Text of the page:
SIM Frustrations Reflect the Need for Change Among European Operators
Some difficulties I’ve encountered recently with 3 have highlighted an interesting tariff challenge for operators. I subscribe to a SIM-only monthly tariff from 3 that offers 2GB of data per month, with no texts and no minutes — a pure data tariff. I’ve run this for several years, using it to test new phones. Last month I decided to use it in a seven-inch tablet I’d been lent for evaluation and found that 3 blocks the use of SIMs with this tariff in tablets.
The operator argues that the tariff is for phones, not tablets, and that it has a range of mobile broadband tariffs that are suitable for tablets. In my view, I’ve bought a block of data and it shouldn’t matter which device uses it. The mobile broadband plans currently offered by 3 in the UK are three times the price per GB of my older plan — it feels like the operator is trying to move the goalposts and renege on a contractual commitment that was made in good faith.
We’re used to the idea of different competitors charging different amounts for similar things. There may also be reasons for the price to vary from a single provider: if you buy in larger quantities it should go down (and certainly not up threefold, as appears to be the case with 3’s plans); if you buy with a guaranteed quality of service, it could go up. But when a single provider tries to charge a very different amount for an identical product depending on how it’s used, this causes problems.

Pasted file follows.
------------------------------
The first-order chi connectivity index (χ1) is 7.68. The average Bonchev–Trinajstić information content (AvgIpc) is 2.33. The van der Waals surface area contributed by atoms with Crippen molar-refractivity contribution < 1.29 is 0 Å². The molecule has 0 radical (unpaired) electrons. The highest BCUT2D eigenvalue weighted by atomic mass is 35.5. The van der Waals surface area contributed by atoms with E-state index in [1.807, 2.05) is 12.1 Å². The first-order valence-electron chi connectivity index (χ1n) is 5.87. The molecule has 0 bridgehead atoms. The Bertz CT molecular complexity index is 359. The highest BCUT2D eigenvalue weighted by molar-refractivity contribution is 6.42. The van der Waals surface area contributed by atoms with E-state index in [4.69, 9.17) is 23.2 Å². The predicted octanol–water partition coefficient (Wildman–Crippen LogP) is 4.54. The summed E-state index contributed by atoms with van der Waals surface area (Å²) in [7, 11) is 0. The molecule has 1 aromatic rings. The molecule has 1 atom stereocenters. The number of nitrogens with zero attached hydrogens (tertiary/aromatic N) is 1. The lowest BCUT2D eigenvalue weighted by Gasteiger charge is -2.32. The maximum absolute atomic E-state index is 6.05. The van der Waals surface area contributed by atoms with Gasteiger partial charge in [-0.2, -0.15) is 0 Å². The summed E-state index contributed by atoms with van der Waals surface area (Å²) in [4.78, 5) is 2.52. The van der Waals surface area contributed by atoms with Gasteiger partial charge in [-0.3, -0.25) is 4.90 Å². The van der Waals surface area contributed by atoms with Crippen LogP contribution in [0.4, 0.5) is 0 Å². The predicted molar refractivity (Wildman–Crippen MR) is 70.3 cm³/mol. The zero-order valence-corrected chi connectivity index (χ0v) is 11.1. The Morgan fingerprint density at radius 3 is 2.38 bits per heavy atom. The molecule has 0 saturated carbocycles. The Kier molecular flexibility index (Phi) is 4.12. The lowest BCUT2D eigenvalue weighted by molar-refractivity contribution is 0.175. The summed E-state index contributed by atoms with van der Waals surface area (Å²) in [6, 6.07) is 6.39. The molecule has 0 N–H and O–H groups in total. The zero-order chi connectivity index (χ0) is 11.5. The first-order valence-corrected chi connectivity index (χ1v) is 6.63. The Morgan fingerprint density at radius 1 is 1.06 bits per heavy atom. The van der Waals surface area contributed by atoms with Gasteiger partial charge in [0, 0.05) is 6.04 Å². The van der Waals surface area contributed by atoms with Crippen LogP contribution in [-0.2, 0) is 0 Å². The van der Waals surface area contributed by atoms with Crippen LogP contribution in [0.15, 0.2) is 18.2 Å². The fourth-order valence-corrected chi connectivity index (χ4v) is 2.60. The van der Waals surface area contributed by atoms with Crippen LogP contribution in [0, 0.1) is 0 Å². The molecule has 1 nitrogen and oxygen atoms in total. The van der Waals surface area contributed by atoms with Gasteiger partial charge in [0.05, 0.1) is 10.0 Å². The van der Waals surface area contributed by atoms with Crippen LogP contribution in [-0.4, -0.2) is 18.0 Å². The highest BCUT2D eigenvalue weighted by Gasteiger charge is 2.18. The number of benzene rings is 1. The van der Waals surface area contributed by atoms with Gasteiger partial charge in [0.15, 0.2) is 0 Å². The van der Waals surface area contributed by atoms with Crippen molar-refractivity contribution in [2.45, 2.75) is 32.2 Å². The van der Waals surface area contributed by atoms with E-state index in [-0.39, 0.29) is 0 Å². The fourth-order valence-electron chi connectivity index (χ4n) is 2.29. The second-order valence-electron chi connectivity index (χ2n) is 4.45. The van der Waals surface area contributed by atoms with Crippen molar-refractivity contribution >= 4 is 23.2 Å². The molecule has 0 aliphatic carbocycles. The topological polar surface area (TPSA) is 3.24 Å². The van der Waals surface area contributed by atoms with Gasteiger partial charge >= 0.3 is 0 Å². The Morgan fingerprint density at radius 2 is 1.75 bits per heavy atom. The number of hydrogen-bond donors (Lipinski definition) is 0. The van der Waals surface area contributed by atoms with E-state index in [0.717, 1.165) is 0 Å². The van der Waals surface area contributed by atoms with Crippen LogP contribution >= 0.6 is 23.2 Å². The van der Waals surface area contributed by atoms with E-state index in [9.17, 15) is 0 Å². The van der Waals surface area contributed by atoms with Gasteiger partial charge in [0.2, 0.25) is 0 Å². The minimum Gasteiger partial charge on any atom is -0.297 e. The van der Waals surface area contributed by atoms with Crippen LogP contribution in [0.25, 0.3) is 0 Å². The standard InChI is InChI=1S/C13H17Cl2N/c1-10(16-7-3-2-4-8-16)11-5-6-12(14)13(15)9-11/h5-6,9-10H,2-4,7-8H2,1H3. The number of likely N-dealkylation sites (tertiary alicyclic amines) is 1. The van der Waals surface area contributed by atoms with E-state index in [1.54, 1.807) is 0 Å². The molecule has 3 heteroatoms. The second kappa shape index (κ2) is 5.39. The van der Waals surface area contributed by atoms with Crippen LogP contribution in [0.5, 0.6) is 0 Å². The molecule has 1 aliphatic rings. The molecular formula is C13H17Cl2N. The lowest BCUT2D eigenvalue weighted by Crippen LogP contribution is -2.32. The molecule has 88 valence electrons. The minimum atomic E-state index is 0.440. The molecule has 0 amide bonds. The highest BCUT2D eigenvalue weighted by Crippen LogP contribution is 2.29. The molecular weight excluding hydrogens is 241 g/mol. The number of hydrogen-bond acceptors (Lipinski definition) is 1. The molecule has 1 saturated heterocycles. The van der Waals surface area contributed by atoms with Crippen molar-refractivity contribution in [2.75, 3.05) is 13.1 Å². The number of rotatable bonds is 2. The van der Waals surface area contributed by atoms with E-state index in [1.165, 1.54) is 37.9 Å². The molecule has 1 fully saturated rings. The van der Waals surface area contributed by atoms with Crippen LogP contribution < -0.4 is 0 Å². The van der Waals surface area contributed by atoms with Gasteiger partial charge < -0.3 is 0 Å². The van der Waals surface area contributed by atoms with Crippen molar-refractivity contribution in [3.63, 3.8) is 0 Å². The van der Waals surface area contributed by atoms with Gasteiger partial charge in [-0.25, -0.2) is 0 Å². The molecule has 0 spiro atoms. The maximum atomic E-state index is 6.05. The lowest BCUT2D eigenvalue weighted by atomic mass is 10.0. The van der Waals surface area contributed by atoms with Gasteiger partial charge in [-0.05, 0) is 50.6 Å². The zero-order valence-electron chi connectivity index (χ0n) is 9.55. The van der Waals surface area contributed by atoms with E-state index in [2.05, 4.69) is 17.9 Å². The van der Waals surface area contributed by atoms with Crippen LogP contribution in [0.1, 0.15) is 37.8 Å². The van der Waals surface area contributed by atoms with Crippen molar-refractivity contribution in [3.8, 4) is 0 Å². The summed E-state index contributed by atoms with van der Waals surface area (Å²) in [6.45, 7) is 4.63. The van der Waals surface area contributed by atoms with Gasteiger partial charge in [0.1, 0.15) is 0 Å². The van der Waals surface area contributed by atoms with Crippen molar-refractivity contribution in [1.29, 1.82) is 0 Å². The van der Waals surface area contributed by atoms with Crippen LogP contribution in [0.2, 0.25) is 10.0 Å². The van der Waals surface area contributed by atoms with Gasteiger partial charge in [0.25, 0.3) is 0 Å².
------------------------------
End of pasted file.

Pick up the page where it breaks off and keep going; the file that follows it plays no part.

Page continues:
When you visit a filling station you do not expect to pay more per litre for diesel if you’re driving a van not a car. Similarly, you don’t expect electricity companies to supply power on condition it’s only used boil a kettle. These are undifferentiated products and consumers expect the price per unit to be the same regardless of how they use it.
From a consumer’s point of view getting a basic data service through a SIM is not philosophically different from getting petrol through a fuel nozzle or electricity through a cable. Operators may claim they are not utilities, but in my case there were no service differences between the two tariff plans.
Operator tariffs in Europe are a long way behind how people use their mobile devices. Our surveys show latent demand for greater use of multiple devices with cellular connections. We believe this is being choked off by data tariffs that make such usage unattractively expensive.
We expect to see multi-device tariffs sweep rapidly through the Europe during this year and next, just as they are shaking up the US market at present. These tariffs will mean the data you buy can be used interchangeably between devices, and will reinforce consumers’ view that a basic data service is conceptually similar to diesel and electricity. Operators will not be able to sustain large differences in unit prices.
It is likely that 3 is trying to withdraw a tariff it introduced a few years ago and now regrets. The usual way to do this is to gradually impose restrictions until customers get fed up and cancel their contract. Everyone I’ve spoken to at 3 so far has succeeded in the first part of this strategy.
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